Two calendar years since last loss, Fisher tries to keep Seminoles focused

BY foxsports • November 24, 2014

Standing less than a hundred feet away from a bronze statue immortalizing legendary coach Bobby Bowden, current FSU head coach Jimbo Fisher held his weekly Monday press conference inside of Doak Campbell Stadium.

With no statue of his own, yet, Fisher has led his Seminoles to heights that have never been seen in Tallahassee, not ever under coach Bowden. They are in the midst of a 27-game winning streak with Nov. 24 marking the two-year anniversary of their last defeat -- a 37-26 loss to rival Florida at Doak Campbell Stadium in 2012.

Noting that now is not the time for nostalgia, Fisher made it clear that all of his attention is on the Seminoles' next game with Florida, and not what has happened since their last matchup in Doak 730 days ago.

"I really don't think about it [the winning streak] because you're so engulfed in where you're trying to go," Fisher said. "I've never been a person who sits and dwells and thinks about stuff like that. Alright you did that now move on, what are you gonna do for me next? That's the way the world works, what have you done for me lately. When you retire you might look back on it, but right now you're just trying to fight and scratch and claw for everything you can get.

"Our ACC schedule is over with and now we have to play our biggest rivals in Florida. They're a typical Florida team, a lot of guys are going to get drafted and a lot of guys on the team will get drafted in the future. Should be a very good ball game. We need to play well and we need to prepare well and get ready for their best shot."

The Gators will enter Saturday's 3:30 p.m. matchup winners of three out of their last four and riding a wave of emotion as Will Muschamp coaches in his final game with the school.

"Emotion always counts for something, but I think at the end of the day execution is what's going to win," Fisher said. "Emotion's going to be critical and hopefully we'll be emotional too. To play Florida, our kids will be emotionally high, our kids will be excited. I think you'll see two teams emotionally and physically ready to play."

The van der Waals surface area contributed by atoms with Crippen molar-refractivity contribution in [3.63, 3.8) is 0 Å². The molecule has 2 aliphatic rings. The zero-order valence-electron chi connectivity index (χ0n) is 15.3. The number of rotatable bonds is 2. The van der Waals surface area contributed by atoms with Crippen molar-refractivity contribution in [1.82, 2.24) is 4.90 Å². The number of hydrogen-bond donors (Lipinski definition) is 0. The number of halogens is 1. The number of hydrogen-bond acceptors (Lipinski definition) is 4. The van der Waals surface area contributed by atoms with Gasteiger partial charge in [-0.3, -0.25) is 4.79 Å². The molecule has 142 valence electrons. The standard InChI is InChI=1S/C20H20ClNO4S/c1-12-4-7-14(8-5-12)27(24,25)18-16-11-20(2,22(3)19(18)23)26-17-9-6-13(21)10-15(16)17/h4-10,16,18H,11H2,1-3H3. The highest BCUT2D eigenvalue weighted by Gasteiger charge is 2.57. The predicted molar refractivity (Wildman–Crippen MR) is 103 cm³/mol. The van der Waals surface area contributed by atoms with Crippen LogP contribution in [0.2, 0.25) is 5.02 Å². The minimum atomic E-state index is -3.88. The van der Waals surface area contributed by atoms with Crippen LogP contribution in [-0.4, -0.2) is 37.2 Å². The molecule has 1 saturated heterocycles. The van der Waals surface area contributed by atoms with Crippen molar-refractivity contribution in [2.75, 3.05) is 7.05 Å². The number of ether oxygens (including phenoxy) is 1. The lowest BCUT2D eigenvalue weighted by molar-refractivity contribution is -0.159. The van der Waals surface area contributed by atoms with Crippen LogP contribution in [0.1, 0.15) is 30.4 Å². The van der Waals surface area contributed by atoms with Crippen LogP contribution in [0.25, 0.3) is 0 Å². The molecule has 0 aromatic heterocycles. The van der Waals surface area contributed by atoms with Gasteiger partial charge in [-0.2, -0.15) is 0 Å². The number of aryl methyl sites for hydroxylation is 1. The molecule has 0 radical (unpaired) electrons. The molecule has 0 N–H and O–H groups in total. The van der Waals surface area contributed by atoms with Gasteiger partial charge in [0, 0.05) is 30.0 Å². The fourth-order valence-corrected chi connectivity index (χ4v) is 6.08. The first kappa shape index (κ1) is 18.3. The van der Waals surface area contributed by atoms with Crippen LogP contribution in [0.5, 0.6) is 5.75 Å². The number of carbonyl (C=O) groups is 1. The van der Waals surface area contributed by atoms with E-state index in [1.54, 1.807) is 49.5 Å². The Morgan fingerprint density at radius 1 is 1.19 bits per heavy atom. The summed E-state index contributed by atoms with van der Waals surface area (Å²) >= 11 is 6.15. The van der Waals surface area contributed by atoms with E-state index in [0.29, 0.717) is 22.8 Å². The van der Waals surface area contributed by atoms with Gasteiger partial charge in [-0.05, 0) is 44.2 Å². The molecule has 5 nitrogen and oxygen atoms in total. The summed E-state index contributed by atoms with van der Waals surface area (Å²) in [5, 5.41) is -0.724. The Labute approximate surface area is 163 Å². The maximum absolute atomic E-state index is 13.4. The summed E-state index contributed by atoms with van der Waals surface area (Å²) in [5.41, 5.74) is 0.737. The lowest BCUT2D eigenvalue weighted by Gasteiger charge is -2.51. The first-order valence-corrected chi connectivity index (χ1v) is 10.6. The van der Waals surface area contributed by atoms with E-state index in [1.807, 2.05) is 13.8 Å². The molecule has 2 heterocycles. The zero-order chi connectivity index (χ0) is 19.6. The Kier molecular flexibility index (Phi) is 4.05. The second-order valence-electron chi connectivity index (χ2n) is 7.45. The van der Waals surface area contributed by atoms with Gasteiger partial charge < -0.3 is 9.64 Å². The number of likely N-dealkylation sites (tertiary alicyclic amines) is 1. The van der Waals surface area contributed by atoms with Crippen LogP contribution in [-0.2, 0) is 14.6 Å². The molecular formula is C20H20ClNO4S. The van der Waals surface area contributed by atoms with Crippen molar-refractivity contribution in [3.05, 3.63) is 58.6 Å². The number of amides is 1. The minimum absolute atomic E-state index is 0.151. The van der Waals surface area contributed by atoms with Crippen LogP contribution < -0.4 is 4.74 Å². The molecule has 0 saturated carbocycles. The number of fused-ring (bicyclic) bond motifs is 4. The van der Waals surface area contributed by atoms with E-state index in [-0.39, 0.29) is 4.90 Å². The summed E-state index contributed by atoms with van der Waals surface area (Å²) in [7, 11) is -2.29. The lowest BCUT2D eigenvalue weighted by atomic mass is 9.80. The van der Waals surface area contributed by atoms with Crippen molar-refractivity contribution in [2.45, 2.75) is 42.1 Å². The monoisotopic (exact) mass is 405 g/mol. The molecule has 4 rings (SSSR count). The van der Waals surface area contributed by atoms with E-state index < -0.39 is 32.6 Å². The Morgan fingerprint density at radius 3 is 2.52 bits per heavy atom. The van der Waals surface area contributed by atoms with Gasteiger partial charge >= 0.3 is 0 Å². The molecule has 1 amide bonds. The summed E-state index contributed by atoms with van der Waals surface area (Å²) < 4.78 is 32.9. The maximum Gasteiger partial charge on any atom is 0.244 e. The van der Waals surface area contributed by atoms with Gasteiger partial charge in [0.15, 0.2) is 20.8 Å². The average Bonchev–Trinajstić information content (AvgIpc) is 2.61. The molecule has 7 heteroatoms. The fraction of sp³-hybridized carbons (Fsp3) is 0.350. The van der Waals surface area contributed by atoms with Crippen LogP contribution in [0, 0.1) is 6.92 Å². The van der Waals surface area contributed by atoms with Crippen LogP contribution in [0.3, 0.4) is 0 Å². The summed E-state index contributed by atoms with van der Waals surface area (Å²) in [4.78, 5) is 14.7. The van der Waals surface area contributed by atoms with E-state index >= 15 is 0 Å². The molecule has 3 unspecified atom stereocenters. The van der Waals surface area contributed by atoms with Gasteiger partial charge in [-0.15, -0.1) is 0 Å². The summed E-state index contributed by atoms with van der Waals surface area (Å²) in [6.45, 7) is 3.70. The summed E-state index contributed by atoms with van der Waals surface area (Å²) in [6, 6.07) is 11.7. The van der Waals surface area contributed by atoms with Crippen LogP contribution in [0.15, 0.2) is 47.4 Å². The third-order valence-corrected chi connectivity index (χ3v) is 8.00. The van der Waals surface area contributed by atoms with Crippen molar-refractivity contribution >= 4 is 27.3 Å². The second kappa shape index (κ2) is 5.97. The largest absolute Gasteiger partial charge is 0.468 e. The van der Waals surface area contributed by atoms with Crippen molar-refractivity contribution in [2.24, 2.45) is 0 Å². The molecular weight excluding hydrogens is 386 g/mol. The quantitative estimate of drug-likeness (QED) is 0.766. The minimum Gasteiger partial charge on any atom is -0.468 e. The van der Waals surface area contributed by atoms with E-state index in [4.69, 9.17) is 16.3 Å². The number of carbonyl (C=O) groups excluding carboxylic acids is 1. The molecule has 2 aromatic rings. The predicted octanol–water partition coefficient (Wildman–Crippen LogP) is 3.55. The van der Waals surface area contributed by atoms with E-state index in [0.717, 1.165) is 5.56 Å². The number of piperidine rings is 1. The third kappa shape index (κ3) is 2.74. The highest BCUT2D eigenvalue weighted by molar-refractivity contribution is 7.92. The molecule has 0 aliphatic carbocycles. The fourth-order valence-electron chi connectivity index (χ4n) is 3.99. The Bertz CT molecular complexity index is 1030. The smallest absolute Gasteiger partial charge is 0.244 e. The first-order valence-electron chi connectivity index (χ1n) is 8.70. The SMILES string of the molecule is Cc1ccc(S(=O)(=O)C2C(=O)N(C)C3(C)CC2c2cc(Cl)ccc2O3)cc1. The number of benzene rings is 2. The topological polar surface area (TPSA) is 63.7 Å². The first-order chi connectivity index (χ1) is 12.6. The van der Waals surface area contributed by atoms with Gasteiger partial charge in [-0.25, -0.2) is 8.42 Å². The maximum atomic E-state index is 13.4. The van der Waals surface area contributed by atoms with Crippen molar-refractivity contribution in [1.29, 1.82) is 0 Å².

When asked about the positive praise that Muschamp has received from his handling of his departure, Fisher answered as not only a fellow coach, but also as a close friend.

"Will is a super human being, that's why he's a friend of mine," Fisher explained with an upbeat tone. "I've known him for a long time, you wouldn't expect anything less [handling his exit professionally]. He's a tremendous competitor, tremendous coach and he'll have a bright future in this business."

A defensive coach by trade, Muschamp's Gators rank No. 11 in the country in total defense in 2014, but after the performance that Jameis Winston put on in FSU's victory over Boston College, Fisher showed no signs of concern about his star quarterback.

"He may have graded -- in terms of reads, decision-making, getting the ball where it needed to be -- as well he has all year," Fisher said emphatically. "Twenty-two of 32 with four big drops and two throws to 80 that should have been caught... I mean you're talking 28 of 32 in a pouring rainstorm against a very good defense. I thought he played extremely well."

As the press conference drew to an end, Fisher also wanted to clear up an issue involving Winston that has been all the buzz around social media and the college football world -- his interaction with a referee Saturday.

Feeling it necessary to come out from behind the podium to explain, Fisher got into a position of a quarterback receiving a snap and let the media know what happened:

"It's a new rule in our league... there's an eighth official now and instead of standing over the ball like they used to, he stands right there now. His [Winston] back was to the play and we had swapped tailbacks because Karlos [Williams] got hurt and he didn't see that. So he turns around and there's an official standing next to him, they used to stand over it and run back but not anymore because of the eighth official.

"If you look you can see he didn't push, he's trying to get his shoulder in there and get the ball, it had never happened to us before and he meant no ill-will and I thought the official did a tremendous job, and I'm not saying this because it was Jameis, but he didn't push and he wasn't trying to yell. They handled it right and we were able to run our play.

"We all want a controversy, and I think it's true it's because of who he [Winston] is and everything he does is a lightning rod, but there was no ill-will, there was no malice and I appreciate what Doug [Rhoads] did and our conference."